So you may be surprised to find how inexpensive Uchi actually is. It's still a significant meal -- especially for those who, as Director of Culinary Operations Phillip Speer puts it, want to "blow it up, try everything and get the whole experience" -- but it's also the kind of place where you'll find that you would feel comfortable stopping in for a $3 sake and $6 spicy tuna roll during its daily happy hour from 5 to 6:30 p.m. You can absolutely do so, too; dropping by and finding a table is easier than you'd expect -- just as it should be at your friendly, neighborhood Japanese farmhouse cuisine restaurant.
Underbelly: The Juggernaut
Underbelly was destined to be unstoppable from the very beginning: After leaving Catalan, the dining public couldn't wait for chef Chris Shepherd to open a restaurant of his very own. The wait all but killed Time, which named Underbelly to its list of places to eat before the Armageddon hits...before the restaurant was even open. And less than 12 months later, Underbelly is the hottest ticket in town -- despite playing to mixed reviews from diners.
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At the top of Underbelly's simple, one-page menu is a bold statement: "Houston is the new American Creole city of the South," one that residents of New Orleans -- long the country's main Creole metropolis -- would certainly challenge to the death. But bold has long been the modus operandi of Shepherd, whose restaurant more than lives up to this claim in its diverse menu that's short and sweet yet wide-ranging in its array of cuisines: From Korean-style braised goat and pleasantly chewy dumplings in a fiery red gojuchang chili sauce to a German schnitzel with its always-present partner, red cabbage, the constantly-changing dishes on Underbelly's menu aim to tell the "story of Houston food" one influence and ingredient at a time.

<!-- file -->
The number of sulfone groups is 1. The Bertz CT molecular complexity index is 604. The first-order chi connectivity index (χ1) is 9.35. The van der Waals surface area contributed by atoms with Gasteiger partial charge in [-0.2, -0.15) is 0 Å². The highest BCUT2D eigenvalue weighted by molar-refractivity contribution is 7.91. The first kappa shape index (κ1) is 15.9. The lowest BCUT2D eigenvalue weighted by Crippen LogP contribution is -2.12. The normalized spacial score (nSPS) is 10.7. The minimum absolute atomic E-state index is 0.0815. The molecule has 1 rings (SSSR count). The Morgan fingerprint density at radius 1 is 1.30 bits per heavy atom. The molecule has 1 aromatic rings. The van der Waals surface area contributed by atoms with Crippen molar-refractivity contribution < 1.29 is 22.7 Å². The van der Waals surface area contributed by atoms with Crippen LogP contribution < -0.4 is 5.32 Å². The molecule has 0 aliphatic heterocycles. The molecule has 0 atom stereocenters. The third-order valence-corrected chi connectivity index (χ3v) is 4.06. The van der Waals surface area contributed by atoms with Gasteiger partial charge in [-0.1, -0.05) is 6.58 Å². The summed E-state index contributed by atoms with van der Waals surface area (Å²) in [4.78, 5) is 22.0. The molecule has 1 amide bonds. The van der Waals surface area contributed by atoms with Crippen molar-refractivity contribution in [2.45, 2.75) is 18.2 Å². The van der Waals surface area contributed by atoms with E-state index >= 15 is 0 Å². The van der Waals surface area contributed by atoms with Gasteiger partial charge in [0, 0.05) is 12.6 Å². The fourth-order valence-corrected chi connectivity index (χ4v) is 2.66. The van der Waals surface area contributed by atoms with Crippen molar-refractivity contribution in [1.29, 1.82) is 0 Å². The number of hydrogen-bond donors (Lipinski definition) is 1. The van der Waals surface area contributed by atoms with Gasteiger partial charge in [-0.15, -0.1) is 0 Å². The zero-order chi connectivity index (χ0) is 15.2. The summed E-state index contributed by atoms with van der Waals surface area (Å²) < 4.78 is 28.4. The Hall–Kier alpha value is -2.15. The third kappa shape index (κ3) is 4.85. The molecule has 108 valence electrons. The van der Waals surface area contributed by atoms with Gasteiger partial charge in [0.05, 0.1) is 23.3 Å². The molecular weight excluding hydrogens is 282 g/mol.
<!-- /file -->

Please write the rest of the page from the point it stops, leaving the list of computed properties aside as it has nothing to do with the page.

"This is the most laid-back 'upscale' restaurant in Houston," remarked a friend one day over a lunch of grilled cheese sandwiches stuffed full of Redneck Cheddar, chilled tomato gazpacho with cool wisps of crunchy cucumber and charred Gulf shrimp over creamy grits saturated with homemade pimento cheese. He's right. And perhaps -- although he is correct -- it's wrong to call Underbelly "upscale." The prices certainly don't reflect the word. But maybe that's for the best -- Houston isn't an upscale city. It's down-home, it's relaxed and it takes all comers with wide-open arms, just like Underbelly does.